In this post-Ferguson world of increased wariness of police, the idea that no officer can draw their gun without the department being notified is definitely a benefit. Along with body mounted recording devices like the Taser Axon Flux, it can provide more accountability for the people we entrust to uphold the law. The ACLU predictably has their knickers in a twist about tracking people while they’re on the job and spying on what they do, but when New York City taxi drivers are more closely tracked than people charged with using deadly force to enforce the law there might be some room for improvement.
It’s also brilliant as an emergency warning system, allowing officers to deal with the imminent threat in front of them instead of trying to communicate over the radio and call for backup all at the same time. It simplifies the officer’s life in a time when they really need to focus on the tasks at hand (staying alive and stopping the threat), which will no doubt improve survivability.
However, there are also some potential issues for gun owners down the line.
While this isn’t a “smart gun” in the sense that we’ve seen before, it’s definitely smart-er. This product and others like it could seem like a Godsend to politicians, who imagine a world where every firearm can be instantly tracked and every gun owner monitored. We could very well see legislation proposed requiring gun owners to fit their firearms with this kind of technology, and even eventually the same kind of remote “kill switch” requirement currently demanded of smart phones. For a group of people who have a very strong independent streak and don’t like a whole lot of government interference, that could be a major issue.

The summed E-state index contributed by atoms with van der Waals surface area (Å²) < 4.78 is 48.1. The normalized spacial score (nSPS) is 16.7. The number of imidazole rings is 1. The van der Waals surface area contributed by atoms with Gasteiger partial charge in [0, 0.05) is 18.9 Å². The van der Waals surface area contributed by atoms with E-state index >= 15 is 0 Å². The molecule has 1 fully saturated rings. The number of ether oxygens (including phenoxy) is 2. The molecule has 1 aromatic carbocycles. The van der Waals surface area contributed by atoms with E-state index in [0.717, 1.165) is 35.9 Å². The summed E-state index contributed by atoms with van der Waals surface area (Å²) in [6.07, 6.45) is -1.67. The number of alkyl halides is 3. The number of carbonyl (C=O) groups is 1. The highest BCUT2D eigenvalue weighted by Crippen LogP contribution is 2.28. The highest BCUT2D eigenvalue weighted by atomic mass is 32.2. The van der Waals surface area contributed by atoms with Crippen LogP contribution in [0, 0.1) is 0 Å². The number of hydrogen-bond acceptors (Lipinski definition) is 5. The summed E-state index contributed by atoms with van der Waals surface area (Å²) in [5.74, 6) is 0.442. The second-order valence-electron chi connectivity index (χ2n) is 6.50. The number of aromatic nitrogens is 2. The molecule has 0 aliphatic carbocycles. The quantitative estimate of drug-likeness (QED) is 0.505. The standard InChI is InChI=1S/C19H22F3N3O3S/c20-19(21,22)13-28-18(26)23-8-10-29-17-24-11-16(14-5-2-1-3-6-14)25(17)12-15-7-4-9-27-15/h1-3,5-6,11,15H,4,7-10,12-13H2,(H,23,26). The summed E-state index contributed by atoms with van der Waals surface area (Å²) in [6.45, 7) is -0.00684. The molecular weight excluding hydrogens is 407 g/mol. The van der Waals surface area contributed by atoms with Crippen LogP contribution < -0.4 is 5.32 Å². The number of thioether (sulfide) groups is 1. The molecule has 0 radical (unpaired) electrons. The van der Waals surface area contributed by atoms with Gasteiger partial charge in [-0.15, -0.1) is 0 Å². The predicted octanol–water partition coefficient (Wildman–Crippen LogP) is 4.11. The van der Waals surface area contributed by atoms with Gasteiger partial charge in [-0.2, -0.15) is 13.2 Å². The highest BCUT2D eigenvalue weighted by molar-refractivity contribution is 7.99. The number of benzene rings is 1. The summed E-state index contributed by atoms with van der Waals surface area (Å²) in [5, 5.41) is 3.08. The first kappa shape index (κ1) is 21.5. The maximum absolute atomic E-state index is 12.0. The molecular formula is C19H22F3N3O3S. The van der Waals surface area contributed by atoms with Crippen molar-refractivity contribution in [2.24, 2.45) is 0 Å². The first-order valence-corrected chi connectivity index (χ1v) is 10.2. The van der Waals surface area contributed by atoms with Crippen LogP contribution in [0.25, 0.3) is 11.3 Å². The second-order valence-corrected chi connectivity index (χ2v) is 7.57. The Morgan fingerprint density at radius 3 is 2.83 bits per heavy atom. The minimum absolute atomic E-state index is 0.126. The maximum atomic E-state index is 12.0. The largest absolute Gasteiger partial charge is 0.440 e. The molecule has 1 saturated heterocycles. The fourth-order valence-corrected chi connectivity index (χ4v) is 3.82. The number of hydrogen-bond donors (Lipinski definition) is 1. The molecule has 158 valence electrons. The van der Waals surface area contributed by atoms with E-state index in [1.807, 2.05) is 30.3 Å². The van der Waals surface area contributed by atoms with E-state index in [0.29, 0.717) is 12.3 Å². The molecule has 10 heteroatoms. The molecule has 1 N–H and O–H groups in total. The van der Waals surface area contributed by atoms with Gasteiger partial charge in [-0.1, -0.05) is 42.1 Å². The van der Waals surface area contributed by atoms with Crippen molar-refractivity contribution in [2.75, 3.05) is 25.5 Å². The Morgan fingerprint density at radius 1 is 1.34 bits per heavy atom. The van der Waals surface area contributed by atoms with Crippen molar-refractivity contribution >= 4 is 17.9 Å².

It’s true that there are circumstances in which this might be a good idea for gun owners as well as police departments (being able to track stolen firearms and recover them), but the potential for overreach is very real. If a police department is given access to that same data feed, it could lead to all kinds of privacy issues for gun owners. Especially when you start walking down the garden path a little bit and consider preemptive alarms.
What if we could set off an alarm whenever a gun came within so many feet of a school? How about if a gun was detected at an airport? These are ideas that may seem great on the surface, but will no doubt lead to headaches when the GPS sensor isn’t reporting accurate data. Arresting someone because their gun claimed they were on school grounds when they were actually safe at home sounds like a legal nightmare for the gun owner.
Then you get to the criminal element. No one’s personal data is ever private on the internet, from nude pictures to credit card numbers. There’s always a way to get at it and when that way is found for the Yardarm, the flood gates are open. If the Journal News’ map of New York street addresses with firearms permits wasn’t bad enough, criminals could pinpoint every gun owner’s house and even possibly track them down on the street to ambush them for their firearm.
I’m not convinced that this is all doom and gloom — there’s some real potential for benefits to both police officers and gun owners here. But there’s also some real potential for abuse by the government, demanding that every firearm and firearm owner be tracked at all times. That’s an Orwellian future that I’d like to try and avoid. In the meantime the devices are going into small scale tests with two police departments (one in California and one in Texas), so we’ll see how well they hold up in the real world.